Welcome back to my “Getting Started” series. So far, we have had some great information about exercises you can do to prepare yourself for hiking, some normal pains and how to prevent and avoid injuries.
I also recently talked to nutritionist and dietician, Dr. Melissa Masters, about Fad Diets and Exercise and how nutrition plays an important part in starting any exercise program and In a previous section, Physical Therapist Cristin talked about recovery and how protein and water were important in the recovery process. Today I wanted to dive into that a little bit more. More specifically in how water and the snacks you choose can have an affect on the hikes you take.
Joining me is Registered Dietitian Nutritionist, Emily Hunt. Emily completed her Bachelor of Science in Human Nutrition & Dietetics and her dietetic internship at Metropolitan State University of Denver (MSU Denver). Emily is also a current graduate student at MSU Denver continuing to study Human Nutrition & Dietetics as well as working for the nutrition department as a tutor for graduate and undergraduate students.
She is currently working on research focusing on energy expenditure in backcountry athletes and hopes to focus her work and future research on nutrition needs for different backcountry activities including hiking, trail running and backpacking, skiing and snowboarding, and climbing. Emily is an avid snowboarder and hiker and enjoys anything outdoors!
Disclaimer: This is for general education purposes only. You should consult with a physician before beginning any exercise program. Each person is different, and opinions given in this article are not to be construed as a diagnosis, personal medical advice, or a treatment plan. Always personally see a medical professional for individual ailments and medical advice.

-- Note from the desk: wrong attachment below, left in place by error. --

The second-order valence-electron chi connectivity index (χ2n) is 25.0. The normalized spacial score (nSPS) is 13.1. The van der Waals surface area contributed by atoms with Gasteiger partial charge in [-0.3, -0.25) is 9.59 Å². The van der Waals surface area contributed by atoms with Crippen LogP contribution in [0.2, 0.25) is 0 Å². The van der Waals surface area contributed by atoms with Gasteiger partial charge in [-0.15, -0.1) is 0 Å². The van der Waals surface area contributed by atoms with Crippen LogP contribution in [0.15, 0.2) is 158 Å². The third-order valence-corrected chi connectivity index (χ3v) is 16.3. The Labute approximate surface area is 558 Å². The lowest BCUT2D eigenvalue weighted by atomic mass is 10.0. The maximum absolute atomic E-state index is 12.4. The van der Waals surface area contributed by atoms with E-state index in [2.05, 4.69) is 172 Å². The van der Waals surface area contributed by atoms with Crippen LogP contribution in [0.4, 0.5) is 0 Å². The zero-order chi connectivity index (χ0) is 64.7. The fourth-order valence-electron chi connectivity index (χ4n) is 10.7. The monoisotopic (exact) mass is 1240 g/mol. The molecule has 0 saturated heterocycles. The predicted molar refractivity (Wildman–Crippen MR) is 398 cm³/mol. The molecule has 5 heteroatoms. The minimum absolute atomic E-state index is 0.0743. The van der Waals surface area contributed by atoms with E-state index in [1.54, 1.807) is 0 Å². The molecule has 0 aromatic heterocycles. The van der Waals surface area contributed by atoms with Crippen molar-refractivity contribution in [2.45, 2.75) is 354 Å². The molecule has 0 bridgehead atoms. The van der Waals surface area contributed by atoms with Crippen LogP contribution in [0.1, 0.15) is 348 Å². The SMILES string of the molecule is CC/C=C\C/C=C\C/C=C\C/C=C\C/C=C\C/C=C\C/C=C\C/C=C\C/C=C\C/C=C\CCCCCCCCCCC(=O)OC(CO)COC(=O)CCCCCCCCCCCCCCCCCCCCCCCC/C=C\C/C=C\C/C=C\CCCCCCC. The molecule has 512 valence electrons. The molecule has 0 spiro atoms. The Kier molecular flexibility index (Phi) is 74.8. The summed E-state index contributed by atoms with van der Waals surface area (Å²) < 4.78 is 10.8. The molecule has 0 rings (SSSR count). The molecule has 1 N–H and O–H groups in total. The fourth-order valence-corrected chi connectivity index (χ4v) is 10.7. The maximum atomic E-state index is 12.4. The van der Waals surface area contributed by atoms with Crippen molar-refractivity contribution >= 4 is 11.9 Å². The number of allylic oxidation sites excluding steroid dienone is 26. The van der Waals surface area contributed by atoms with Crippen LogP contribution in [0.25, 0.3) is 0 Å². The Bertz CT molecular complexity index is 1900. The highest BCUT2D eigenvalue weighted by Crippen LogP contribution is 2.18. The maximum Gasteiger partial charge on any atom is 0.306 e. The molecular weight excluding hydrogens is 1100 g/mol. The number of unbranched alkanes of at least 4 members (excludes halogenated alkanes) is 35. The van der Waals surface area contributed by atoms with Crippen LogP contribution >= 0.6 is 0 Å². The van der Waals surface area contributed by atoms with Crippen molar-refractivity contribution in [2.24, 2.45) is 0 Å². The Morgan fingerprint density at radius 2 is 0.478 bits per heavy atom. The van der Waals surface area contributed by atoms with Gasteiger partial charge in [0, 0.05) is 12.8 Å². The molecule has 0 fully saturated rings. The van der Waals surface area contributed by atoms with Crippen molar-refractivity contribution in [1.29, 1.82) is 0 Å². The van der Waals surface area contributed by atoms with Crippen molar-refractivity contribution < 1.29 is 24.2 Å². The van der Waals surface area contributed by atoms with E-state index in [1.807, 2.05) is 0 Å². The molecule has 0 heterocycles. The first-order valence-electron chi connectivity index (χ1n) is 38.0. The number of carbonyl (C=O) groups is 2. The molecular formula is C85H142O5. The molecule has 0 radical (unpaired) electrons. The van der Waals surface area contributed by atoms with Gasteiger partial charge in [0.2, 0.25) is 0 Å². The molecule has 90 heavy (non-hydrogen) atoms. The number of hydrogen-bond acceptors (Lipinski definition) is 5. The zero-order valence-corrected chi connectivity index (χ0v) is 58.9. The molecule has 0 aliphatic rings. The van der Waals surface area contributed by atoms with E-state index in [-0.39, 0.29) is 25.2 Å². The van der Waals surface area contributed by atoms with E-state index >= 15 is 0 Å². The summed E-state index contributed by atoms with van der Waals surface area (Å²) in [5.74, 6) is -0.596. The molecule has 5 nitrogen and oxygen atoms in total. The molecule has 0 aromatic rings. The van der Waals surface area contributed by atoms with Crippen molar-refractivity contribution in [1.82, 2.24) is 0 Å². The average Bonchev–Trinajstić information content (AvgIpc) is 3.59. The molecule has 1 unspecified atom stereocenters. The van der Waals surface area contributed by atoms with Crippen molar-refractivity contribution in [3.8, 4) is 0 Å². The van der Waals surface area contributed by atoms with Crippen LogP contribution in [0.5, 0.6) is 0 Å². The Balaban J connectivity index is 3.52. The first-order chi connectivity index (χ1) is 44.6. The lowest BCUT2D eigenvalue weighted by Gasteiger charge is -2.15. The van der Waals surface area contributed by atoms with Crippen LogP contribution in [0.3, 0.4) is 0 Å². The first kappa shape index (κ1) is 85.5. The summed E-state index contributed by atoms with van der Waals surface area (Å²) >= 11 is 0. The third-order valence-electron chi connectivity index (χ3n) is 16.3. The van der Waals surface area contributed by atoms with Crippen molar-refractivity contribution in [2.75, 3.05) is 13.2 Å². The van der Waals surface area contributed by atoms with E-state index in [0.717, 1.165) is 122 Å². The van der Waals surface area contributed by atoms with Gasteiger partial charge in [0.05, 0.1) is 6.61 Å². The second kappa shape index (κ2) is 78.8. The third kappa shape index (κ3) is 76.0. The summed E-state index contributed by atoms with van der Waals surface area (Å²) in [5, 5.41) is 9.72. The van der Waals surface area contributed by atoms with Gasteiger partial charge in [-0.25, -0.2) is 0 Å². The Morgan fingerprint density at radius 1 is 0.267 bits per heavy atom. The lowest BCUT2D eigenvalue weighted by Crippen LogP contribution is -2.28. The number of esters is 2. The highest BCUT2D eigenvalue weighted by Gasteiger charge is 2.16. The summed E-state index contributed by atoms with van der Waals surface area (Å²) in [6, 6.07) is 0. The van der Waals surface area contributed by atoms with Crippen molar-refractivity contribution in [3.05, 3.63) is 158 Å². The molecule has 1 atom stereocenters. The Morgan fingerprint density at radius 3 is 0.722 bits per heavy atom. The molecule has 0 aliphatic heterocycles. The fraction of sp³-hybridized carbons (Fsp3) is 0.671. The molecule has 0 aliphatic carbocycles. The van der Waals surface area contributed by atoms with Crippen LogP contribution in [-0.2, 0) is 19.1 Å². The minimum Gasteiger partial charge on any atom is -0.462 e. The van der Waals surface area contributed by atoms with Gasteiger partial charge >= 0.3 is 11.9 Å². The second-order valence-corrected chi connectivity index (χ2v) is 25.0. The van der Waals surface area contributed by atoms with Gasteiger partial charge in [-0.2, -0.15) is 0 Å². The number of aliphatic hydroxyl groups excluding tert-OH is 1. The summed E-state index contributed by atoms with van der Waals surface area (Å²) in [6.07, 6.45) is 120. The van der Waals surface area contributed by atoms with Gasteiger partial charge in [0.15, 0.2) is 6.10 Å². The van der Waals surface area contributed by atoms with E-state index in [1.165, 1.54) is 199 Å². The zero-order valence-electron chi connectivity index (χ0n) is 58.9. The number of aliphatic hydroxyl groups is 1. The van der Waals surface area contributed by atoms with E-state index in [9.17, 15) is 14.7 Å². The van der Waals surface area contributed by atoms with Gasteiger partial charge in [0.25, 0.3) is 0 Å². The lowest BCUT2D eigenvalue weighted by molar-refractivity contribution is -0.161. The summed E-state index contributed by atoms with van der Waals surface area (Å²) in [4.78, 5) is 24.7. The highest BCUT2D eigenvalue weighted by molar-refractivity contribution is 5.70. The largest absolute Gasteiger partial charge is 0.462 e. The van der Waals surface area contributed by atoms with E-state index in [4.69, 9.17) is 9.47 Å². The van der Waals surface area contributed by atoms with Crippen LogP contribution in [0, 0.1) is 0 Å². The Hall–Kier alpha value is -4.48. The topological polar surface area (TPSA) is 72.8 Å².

The Importance of Hydration
Fatman: Emily thank you so much for joining us today. Hydration is obviously important in any exercise program. People may take it for granted though while walking or hiking because it isn’t high intensity. What are some early warning signs that you may be getting dehydrated?
Emily Hunt, RDN: Hydration is so important! Especially when out hiking. About 50-75% of body weight is water, with 70-75% of muscles being water. Water is often considered the most important nutrient. Even though it does not provide us with energy the way food does, we could not survive without it. Without water, our bodies can’t function properly.
Even light exercise can deplete body water, leaving you feeling lousy and performing poorly. Some early warning signs that you may be getting dehydrated include thirst, dry mouth, and a decrease in energy.
A common mantra for hiking (or any sport really) is “drink early and drink often,” because unfortunately if you just drink when you feel thirsty, you are already dehydrated. Being dehydrated while hiking can cause headaches, GI issues (cramps, constipation, bloating, and stomach pain) and can make you feel tired, lethargic, cranky, and affect your muscles and performance.
Are Sports Drinks worth it?
FM: Is water the best way to rehydrate or is it better to drink sports drinks that talk about having extra electrolytes?
EH: The electrolytes involved in fluid balance in the body are sodium, potassium, calcium, magnesium, chloride, bicarbonate, and phosphate. An electrolyte is a substance in a solution that conducts an electrical current. What does this have to do with hydration? Water needs the help of electrolytes to perform its functions in the body, such as conducting nerve impulses, activating certain enzymes, and keeping water in the right compartments either inside or outside of our cells.